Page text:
The district court concluded that Mendez-Aponte could be terminated without cause because he held a trust position for which party affiliation was an appropriate qualification for continued employment. Id. at 288-89. The court therefore dismissed Mendez-Aponte's political discrimination claim. Id. at 289. Pursuant to Federal Rule of Civil Procedure 11(b), the court also imposed a sanction of $1,000 each on attorneys Nicolos Nogueras-Cartagena and Patricia Ramirez Gelpi. Id. at 291. The court found that the attorneys failed to properly dispute Bonilla's statement of uncontroverted facts, that their memorandum of law failed to specify the documents in the record that supported their contentions and left blank the number of the exhibit to which they were referring the court, and that their "long and generally incomprehensible opposition [was] frivolous and totally devoid of any semblance of colorable merit." Id. at 290-91.
A. Motion for Summary Judgment
Our review of the district court's entry of summary judgment is de novo. Del Toro Pacheco v. Pereira, 633 F.3d 57, 62 (1st Cir. 2011). We draw all reasonable inferences in favor of the non-moving party. Lopera v. Town of Coventry, 640 F.3d 388, 395 (1st Cir. 2011); Del Toro Pacheco, 633 F.3d at 62. "We ignore any 'conclusory allegations, improbable inferences, and unsupported speculation.'" Del Toro Pacheco, 633 F.3d at 62 (quoting Sutliffe v. Epping Sch. Dist., 584 F.3d 314, 325 (1st Cir. 2009)). "The court shall grant summary judgment if the movant shows that there is no genuine dispute as to any material fact and the movant is entitled to judgment as a matter of law." Fed. R. Civ. P. 56(a).5 "We may affirm summary judgment on any ground manifest in the record." Klaucke v. Daly, 595 F.3d 20, 24 (1st Cir. 2010) (internal quotation marks omitted).
The First Amendment protects public employees from adverse action due to their political affiliation, unless political affiliation is an appropriate requirement for the position. See Branti v. Finkel, 445 U.S. 507, 518 (1980); Ocasio-Hernandez v. Fortuno-Burset, 640 F.3d 1, 13 (1st Cir. 2011). A plaintiff seeking to establish a political discrimination claim under 42 U.S.C. § 1983 must establish four elements: "(1) that the plaintiff and defendant have opposing political affiliations, (2) that the defendant is aware of the plaintiff's affiliation, (3) that an adverse employment action occurred, and (4) that political affiliation was a substantial or motivating factor for the adverse employment action." Ocasio-Hernandez, 640 F.3d at 13 (internal quotation marks omitted). Here, Bonilla argues that political affiliation is a proper requirement for Mendez-Aponte's position and that, therefore, Bonilla could properly fire Mendez-Aponte for his political affiliation.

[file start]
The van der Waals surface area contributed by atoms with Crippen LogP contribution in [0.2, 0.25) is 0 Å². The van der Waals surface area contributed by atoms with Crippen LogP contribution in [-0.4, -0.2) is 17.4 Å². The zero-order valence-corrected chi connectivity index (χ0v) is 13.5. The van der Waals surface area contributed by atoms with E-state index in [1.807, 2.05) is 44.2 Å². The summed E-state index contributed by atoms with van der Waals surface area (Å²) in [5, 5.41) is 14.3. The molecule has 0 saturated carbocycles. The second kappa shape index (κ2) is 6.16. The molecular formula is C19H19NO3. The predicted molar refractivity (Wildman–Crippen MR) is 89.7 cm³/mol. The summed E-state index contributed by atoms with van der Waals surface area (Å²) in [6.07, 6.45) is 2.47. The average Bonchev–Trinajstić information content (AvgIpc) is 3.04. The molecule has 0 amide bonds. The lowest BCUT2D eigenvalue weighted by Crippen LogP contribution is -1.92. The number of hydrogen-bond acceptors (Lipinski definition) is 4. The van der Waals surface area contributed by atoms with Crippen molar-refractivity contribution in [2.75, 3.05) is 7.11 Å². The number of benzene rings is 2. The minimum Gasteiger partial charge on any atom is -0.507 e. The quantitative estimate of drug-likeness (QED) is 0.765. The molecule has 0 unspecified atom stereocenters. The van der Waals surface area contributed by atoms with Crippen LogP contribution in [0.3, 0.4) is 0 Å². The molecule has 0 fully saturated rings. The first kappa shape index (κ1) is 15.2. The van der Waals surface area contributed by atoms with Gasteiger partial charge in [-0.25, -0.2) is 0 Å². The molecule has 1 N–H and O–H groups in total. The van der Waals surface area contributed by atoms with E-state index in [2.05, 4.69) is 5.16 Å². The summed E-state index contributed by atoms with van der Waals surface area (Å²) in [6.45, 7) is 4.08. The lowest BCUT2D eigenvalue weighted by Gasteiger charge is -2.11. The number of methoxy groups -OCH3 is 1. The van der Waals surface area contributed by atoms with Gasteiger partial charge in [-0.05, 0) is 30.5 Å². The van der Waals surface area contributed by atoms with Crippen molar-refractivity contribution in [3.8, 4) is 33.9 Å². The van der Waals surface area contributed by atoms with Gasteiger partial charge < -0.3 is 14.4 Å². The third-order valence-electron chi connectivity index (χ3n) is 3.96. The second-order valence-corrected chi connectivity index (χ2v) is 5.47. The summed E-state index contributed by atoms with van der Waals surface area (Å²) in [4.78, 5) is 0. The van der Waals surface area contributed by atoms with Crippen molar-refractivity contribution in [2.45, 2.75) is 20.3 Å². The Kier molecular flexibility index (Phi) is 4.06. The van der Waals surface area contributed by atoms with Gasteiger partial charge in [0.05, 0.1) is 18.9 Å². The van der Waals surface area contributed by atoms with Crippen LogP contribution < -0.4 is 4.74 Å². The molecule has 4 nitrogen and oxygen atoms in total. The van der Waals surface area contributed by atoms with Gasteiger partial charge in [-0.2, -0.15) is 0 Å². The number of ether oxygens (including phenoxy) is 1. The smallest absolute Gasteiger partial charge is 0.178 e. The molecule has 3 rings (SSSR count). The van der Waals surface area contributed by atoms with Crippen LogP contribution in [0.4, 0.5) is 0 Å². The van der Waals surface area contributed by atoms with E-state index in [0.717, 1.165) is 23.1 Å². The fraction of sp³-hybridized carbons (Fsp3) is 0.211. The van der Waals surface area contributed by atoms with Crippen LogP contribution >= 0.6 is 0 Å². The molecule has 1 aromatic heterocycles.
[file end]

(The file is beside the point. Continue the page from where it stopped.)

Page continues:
The question of whether political affiliation is an appropriate basis for dismissal is a legal one for the court. Uphoff Figueroa v. Alejandro, 597 F.3d 423, 429 (1st Cir. 2010); Hadfield v. McDonough, 407 F.3d 11, 15 (1st Cir. 2005). This circuit has typically conducted a two-part analysis to make this determination. See Hadfield, 407 F.3d at 16; Duriex-Gauthier v. Lopez-Nieves, 274 F.3d 4, 9 (1st Cir. 2001). We ask (1) "whether the governmental unit decides 'issues where there is room for political disagreement on goals or their implementation,'" Ruiz-Casillas v. Camacho-Morales, 415 F.3d 127, 132 (1st Cir. 2005) (quoting Jimenez Fuentes v. Torres Gaztambide, 807 F.2d 236, 241-42 (1st Cir. 1986) (en banc)), and (2) whether "the specific responsibilities of the position resemble those of a policymaker or other officeholder whose functions are such that party affiliation is an appropriate criterion for holding the post," Hadfield, 407 F.3d at 16. We have upheld political dismissals of mid- or upper-level employees where the employee "merely represented the agency's policy positions to other entities or to the public or where important personnel functions were part of the portfolio." Flynn v. City of Boston, 140 F.3d 42, 45 (1st Cir. 1998).
Turning to the first inquiry, we agree with the district court that the Puerto Rico State Department handles matters where there is room for political disagreement on goals or their implementation. See Mendez-Aponte, 656 F. Supp. 2d at 286 (holding that the first prong of the inquiry was satisfied). The Governor of Puerto Rico, who is "elected by direct vote in each general election," P.R. Const. art. IV, § 1, appoints the Secretary of State, id. § 5. The Secretary of State is charged with "promulgat[ing] all proclamations and orders of the Governor and all laws enacted by the Legislative Assembly." P.R. Laws Ann. tit. 3, § 51. Further, the Puerto Rico State Department is in charge of arranging the visits of "personages from foreign countries who can come and observe Puerto Rican life and who . . . can in some way make known outside of Puerto Rico the facts concerning [Puerto Rico]." Id. § 62. This is certainly a politically sensitive task. Given that the Puerto Rico State Department and the Governor of Puerto Rico have a close working relationship, the State Department represents Puerto Rico to governments of other countries, and the policy goals of the State Department may change with different administrations, we hold that the State Department is an agency that "involve[s] decision making on issues where there is room for political disagreement on goals or their implementation." Olmeda v. Ortiz-Quinonez, 434 F.3d 62, 66 (1st Cir. 2006) (internal quotation marks omitted).